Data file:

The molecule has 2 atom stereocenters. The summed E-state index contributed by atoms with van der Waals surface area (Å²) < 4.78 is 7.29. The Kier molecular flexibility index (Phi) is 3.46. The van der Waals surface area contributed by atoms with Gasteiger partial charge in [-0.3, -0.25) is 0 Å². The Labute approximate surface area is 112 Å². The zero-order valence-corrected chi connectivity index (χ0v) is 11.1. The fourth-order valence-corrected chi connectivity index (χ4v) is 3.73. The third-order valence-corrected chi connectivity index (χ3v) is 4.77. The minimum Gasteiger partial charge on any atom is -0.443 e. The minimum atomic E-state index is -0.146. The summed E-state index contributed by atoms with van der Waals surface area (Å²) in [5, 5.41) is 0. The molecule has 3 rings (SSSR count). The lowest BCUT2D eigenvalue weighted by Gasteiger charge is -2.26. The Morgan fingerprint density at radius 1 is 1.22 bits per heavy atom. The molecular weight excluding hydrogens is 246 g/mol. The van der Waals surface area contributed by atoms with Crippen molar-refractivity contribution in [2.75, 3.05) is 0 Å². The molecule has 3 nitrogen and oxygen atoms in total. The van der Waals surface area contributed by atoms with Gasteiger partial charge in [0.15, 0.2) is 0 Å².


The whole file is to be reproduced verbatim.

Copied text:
The molecule has 2 atom stereocenters. The summed E-state index contributed by atoms with van der Waals surface area (Å²) < 4.78 is 7.29. The Kier molecular flexibility index (Phi) is 3.46. The van der Waals surface area contributed by atoms with Gasteiger partial charge in [-0.3, -0.25) is 0 Å². The Labute approximate surface area is 112 Å². The zero-order valence-corrected chi connectivity index (χ0v) is 11.1. The fourth-order valence-corrected chi connectivity index (χ4v) is 3.73. The third-order valence-corrected chi connectivity index (χ3v) is 4.77. The minimum Gasteiger partial charge on any atom is -0.443 e. The minimum atomic E-state index is -0.146. The summed E-state index contributed by atoms with van der Waals surface area (Å²) in [5, 5.41) is 0. The molecule has 3 rings (SSSR count). The lowest BCUT2D eigenvalue weighted by Gasteiger charge is -2.26. The Morgan fingerprint density at radius 1 is 1.22 bits per heavy atom. The molecular weight excluding hydrogens is 246 g/mol. The van der Waals surface area contributed by atoms with Crippen molar-refractivity contribution in [2.75, 3.05) is 0 Å². The molecule has 3 nitrogen and oxygen atoms in total. The van der Waals surface area contributed by atoms with Gasteiger partial charge in [0.15, 0.2) is 0 Å².